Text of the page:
Posted on June 18, 2015 in Countdown

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America had always been at war with Al Qaeda…

Our alliances in the battle against ISIL are rather puzzling: we like the Kurds, and possibly Iran, and maybe even al-Nusra, but not Assad. The war has been quite the erratic ride: we  – if you can call the complex force against ISIL “we” – lost Tikrit, took back Tikrit, lost Ramadi, took back al-Baghdadi, lost Palmyra, and apparently just retook Tel Abyad. Is anyone else getting the frightening feeling that we are living through the “perpetual war” outlined in Orwell’s spine-chilling 1984? There are bizarre parallels between our fight against ISIL and the constant wars between the nations in Orwell’s disturbing classic. If one can remember, no real gains are made, or losses suffered, in the battles of 1984; the war simply continues on. And it certainly appears – despite daily and extensive coverage on war developments – that nothing has really… changed. We’ll silently cheer to ourselves after reading the latest story declaring that ISIL is “on the retreat,” but despair the next day upon seeing those black flags waving in yet another fallen city. What’s more, the groups we are aligned with seem ever-changing; the U.S. has found de facto allies in hitherto bitter adversaries. Both Iran and even the (former?) Al Qaeda affiliate, the Nusra Front, are fighting ISIL as well (recall: Oceania had always been at war with Eurasia). It would hardly be a shock if the U.S. cozies up to Bashar Assad as well. Pile onto this the fact that American civilians are largely detached from what’s going on; few have any idea what the fight against ISIL actually looks like. Oh, and it doesn’t help that we are reminded almost daily that the U.S. government (or the Party) can keep a close watch on us, if they’d like.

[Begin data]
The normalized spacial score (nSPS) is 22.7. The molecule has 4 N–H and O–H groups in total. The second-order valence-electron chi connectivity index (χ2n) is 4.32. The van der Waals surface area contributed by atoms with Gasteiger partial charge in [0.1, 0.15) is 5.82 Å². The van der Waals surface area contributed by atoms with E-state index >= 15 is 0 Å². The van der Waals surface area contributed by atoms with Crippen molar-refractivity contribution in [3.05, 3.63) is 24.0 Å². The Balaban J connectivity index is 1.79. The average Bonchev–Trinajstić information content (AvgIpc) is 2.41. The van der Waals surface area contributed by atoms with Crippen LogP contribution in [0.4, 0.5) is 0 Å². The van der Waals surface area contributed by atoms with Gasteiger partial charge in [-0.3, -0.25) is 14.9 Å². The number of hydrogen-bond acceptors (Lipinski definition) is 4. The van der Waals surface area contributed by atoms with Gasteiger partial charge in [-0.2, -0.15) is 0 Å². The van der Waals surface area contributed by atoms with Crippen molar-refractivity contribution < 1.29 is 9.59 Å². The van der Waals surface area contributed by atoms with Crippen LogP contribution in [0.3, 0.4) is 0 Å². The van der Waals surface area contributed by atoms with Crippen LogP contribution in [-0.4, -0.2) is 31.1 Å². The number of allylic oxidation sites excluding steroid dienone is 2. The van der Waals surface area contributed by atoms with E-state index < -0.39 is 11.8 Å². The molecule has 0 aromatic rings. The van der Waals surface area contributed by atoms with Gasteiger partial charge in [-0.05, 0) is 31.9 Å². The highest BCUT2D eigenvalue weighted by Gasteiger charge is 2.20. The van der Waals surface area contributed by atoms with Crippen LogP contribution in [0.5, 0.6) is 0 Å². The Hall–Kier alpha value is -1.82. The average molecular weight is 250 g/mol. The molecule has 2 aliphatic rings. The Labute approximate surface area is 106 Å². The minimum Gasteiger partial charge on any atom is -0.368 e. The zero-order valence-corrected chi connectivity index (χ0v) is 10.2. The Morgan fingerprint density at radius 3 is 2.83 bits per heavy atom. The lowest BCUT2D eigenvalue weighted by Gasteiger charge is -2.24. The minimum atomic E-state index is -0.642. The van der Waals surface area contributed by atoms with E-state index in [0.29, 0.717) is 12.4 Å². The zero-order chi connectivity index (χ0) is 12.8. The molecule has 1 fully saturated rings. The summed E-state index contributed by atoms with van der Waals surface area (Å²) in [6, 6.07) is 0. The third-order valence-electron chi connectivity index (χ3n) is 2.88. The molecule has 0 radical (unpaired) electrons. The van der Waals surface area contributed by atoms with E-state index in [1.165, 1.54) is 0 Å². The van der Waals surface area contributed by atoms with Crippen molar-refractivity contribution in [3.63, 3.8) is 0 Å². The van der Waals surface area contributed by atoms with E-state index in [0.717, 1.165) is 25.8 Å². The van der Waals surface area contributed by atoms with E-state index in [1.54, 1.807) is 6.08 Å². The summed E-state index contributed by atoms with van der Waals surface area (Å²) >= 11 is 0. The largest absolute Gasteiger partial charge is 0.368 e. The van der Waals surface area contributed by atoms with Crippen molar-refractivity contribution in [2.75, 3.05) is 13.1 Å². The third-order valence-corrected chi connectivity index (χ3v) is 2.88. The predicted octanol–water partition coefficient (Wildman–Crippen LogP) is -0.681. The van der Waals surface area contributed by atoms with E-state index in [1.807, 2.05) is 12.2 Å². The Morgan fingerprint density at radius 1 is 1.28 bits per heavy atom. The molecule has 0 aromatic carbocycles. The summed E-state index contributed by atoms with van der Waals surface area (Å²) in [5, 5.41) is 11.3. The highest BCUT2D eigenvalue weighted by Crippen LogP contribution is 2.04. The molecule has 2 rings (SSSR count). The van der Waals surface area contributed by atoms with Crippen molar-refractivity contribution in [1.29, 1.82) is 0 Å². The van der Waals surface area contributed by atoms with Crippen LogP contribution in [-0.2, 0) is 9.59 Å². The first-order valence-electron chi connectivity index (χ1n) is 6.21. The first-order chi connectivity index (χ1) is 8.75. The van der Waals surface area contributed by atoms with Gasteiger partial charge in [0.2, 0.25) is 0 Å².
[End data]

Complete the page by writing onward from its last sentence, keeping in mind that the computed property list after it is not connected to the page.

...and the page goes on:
As for the charges against me, I am unconcerned

With nearly half a century of occupation of a territory acquired through military conquest, Israel is no stranger to abuses of international legal norms. Despite the overwhelming evidence, Israel has consistently claimed that it breaks no laws…in its opinion. In what was one of the most egregious and clearly evidenced cases of gross misconduct in recent memory, the Israeli military unleashed a deadly missile salvo at four Palestinian children that were kicking around a soccer ball on a Gaza beach during last summer's "Operation Protective Edge." Late last week, the Israeli Military Advocate General said that the attack "accorded with Israeli domestic law and international law requirements." The claim was that the Israel military was targeting a "compound belonging to Hamas's Naval Police and Naval Force." In the heart-rending accounts by journalists that watched the events unfold, the compound was nothing more than a small fisherman's shack on the seawall of a beach frequented by western press. The famed New York Times photographer Tyler Hicks, a witness to the attacks, said that the Israeli military is sophisticated and knows "what they're hitting" and that it would be pretty hard "to mistake grown men, and you know, Hamas militants, at that, for children no more than four feet high wearing beach clothes." It damages the international mechanisms designed to protect against breaches of human rights and humanitarian law when Israel is allowed to continuously violate basic norms of behavior for contemporary sovereign states with complete impunity. Enough is enough.


Twelve and Counting